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Author: Gin Phillips
Published By: Dial Books (2013)
Synopsis: After a falling out between their mothers, 13-year-old best friends Nell and Lydia are forbidden from seeing each other for the whole summer. Nell struggles with the thought of not only losing her best friend, but also losing the only person in whom Nell finds refuge from the difficulties she faces at home. Determined to find a place of their own, Nell and Lydia spend the summer hiding out in an abandoned golf course where Nell and Lydia find mysterious symbols scattered throughout the grounds. As they reveal the secret of the symbols, Nell discovers she isn’t the only one seeking haven and begins to uncover what’s really been hidden all along, finally allowing herself to be truly seen. (Taken from Goodreads)
This book was…interesting. Very good and well written, but interesting.
The Hidden Summer follows the summer of two best friends, Nell and Lydia, who have been banned from seeing each other, thanks to a fallout between their mothers. Since they live right in front of an old abandoned golf course, Nell plots a plan so the girls can secretly live there during the day all summer. It starts as just a way to spend time as friends, but soon merges into a story of self-discovery.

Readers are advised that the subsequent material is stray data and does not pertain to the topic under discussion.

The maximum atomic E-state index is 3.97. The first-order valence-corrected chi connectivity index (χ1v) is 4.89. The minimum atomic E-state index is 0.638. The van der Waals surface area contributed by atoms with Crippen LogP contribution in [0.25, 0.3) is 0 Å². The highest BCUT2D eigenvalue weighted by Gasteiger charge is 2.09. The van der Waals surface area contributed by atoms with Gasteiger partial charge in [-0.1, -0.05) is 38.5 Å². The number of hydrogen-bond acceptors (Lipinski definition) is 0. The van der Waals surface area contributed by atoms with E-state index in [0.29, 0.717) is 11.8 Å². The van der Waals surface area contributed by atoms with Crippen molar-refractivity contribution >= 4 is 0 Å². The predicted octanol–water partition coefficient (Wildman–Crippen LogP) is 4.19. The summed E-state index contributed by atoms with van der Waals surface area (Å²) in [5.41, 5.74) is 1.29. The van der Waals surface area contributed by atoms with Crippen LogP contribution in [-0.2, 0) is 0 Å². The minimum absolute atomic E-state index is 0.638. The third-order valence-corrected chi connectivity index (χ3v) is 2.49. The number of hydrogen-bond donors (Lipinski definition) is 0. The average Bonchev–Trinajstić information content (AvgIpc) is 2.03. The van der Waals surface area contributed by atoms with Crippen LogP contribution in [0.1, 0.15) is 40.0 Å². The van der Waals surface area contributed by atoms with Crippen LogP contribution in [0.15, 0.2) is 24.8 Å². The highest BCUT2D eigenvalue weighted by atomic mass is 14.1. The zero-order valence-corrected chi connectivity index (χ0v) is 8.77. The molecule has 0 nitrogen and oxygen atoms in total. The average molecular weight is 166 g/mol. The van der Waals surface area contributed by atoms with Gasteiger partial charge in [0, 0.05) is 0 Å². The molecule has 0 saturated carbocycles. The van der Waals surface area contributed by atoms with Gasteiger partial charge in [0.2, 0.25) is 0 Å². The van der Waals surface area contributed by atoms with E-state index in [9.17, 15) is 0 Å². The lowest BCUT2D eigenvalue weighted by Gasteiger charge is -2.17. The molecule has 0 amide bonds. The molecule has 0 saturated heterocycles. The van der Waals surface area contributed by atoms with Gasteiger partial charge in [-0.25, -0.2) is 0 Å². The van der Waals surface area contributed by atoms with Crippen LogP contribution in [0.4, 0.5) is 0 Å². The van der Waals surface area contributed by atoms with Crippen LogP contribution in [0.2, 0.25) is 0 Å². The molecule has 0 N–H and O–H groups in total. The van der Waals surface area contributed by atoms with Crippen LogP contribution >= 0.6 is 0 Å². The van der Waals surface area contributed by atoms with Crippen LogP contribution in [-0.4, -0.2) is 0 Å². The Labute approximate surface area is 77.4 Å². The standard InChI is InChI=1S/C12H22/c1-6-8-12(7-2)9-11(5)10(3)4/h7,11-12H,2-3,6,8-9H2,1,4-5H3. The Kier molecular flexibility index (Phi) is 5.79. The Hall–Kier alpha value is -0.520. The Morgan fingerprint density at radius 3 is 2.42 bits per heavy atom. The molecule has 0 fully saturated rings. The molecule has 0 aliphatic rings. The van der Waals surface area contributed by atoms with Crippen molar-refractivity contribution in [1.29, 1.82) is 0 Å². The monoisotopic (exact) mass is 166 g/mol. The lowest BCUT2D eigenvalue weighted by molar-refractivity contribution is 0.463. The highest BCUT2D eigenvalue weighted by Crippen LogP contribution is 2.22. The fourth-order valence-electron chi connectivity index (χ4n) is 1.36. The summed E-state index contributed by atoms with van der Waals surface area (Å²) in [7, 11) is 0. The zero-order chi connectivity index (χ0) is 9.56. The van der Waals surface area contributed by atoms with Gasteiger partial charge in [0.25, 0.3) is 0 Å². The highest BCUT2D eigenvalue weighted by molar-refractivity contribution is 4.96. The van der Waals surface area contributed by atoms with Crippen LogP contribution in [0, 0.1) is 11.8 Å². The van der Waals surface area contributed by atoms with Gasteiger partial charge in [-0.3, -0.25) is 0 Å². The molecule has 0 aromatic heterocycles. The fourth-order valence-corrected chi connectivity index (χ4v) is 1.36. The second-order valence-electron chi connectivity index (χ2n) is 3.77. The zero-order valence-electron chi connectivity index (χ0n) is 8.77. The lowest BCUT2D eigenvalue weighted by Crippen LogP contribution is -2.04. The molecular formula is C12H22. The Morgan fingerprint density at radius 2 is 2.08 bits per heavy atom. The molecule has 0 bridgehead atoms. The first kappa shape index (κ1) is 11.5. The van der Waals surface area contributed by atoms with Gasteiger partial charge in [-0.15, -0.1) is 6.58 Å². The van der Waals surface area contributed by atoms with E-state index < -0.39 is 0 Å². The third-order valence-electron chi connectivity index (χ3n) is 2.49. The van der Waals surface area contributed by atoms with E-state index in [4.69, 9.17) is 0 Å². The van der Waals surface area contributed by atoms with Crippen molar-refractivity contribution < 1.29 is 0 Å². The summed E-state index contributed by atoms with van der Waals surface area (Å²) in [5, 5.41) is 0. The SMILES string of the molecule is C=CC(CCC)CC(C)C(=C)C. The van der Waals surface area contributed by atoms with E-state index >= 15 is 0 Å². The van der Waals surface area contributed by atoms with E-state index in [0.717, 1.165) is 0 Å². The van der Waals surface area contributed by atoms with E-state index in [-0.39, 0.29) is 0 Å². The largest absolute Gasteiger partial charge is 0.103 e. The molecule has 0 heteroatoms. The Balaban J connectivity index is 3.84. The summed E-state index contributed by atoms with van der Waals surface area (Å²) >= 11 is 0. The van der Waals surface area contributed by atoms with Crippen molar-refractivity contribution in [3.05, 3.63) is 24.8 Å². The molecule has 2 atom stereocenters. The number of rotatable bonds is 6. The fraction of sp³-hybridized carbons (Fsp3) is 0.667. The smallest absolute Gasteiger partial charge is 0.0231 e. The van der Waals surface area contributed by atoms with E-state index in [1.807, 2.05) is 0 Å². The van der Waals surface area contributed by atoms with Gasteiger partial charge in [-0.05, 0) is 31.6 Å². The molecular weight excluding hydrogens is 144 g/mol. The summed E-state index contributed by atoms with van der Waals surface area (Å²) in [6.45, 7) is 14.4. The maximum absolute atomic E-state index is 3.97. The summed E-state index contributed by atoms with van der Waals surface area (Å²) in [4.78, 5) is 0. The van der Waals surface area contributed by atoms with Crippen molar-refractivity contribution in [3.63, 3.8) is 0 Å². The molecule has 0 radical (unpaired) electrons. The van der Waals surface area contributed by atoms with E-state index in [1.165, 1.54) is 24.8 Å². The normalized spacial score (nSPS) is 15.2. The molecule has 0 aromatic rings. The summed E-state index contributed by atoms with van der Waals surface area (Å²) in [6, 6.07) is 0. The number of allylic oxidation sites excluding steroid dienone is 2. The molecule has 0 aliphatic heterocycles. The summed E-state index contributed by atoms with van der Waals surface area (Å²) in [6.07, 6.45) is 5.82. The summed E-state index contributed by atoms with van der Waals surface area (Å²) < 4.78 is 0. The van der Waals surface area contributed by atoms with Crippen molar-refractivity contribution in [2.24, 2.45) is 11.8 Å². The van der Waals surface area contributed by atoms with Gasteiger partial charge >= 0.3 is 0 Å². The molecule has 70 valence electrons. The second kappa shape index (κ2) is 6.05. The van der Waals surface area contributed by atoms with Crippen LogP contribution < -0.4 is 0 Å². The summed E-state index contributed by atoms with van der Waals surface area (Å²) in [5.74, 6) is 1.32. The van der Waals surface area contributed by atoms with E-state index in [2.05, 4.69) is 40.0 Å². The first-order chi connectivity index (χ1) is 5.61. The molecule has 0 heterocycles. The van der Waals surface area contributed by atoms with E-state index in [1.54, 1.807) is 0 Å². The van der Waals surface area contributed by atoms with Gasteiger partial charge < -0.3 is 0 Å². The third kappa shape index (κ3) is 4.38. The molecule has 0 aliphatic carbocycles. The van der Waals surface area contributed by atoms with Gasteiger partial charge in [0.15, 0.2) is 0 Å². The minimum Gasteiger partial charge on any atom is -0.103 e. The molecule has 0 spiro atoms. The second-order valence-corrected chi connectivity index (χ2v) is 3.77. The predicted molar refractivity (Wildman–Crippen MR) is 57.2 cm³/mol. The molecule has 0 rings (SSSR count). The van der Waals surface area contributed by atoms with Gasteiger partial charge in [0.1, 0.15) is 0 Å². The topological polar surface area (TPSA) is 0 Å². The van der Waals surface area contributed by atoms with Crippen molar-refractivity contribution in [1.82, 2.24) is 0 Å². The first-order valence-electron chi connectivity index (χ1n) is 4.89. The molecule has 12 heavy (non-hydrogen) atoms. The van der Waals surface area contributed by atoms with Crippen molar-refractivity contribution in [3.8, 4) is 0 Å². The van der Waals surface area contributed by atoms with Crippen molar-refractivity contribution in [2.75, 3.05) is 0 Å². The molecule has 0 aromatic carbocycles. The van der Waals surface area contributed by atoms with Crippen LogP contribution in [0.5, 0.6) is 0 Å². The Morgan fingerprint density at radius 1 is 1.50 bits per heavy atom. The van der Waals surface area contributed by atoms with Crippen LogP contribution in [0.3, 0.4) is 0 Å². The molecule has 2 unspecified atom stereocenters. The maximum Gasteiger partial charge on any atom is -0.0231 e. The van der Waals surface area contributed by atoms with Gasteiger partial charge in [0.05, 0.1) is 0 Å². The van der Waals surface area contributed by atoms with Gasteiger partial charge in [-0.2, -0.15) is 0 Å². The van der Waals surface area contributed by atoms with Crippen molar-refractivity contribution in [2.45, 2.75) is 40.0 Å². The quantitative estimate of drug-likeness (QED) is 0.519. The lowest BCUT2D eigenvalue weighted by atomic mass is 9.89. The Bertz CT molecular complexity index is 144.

While the writing was very good and the characters were well developed, the plotline, in my opinion, had some issues.
The whole concept of her living on a golf course was fascinating, and it even was believable her parents could believe it was camp. I wasn’t bothered that there was no realistic upkeep or guards: this is imagination working here so the story doesn’t need to be one-hundred-percent realistic. My issue was with Gloria and Maureen and Jakobe. Not that I didn’t like them; they were very well done characters. And I liked the way they lived on their own. My problem was that they didn’t seem to serve a purpose in the story and their story is never tied up. They’re homeless, we know that, but in the end, we still don’t know if they’ve found a way out or if they’re still on their own.
Also, I found it kind of unbelievable that a woman like Gloria would have no problem with kids living on their own during the day without their parents knowing; or that she’d say things like, “I wish you didn’t have to leave.” Maybe her daughter would say something like that; but Gloria’s a mom. I did not get it. As well, it kind of felt like Maureen and Jakobe were a start of a subplot and never were finished. They dart in and out of the storyline, never truly contributing, but rather just sitting there, and then when Nell leaves the course we never find out what happened to them. Like the author kind of just forgot.
Maybe I’m wrong and this was just an element for Nell to see on the golf course and for it never to be explained or tied up. Either way, I was disappointed.
While Lydia and Nell’s friendship seemed realistic, Lydia was a very stereotypical best friend. She’s just like every other best friend you read in books—outgoing, energetic, encouraging, etc—but with nothing of her own personality. She did not pop out at me as a real character like Nell did, simply because she was so predictable and stereotypical. Nell, on the other hand, was a gorgeous character full of her own personality.
There was a lot of positive and fun things about this story, but the few issues I had were enough to downscale this to a 3.0 star rating. I did still enjoy it though.
Recommended to: Anyone looking for a fun, imaginative story!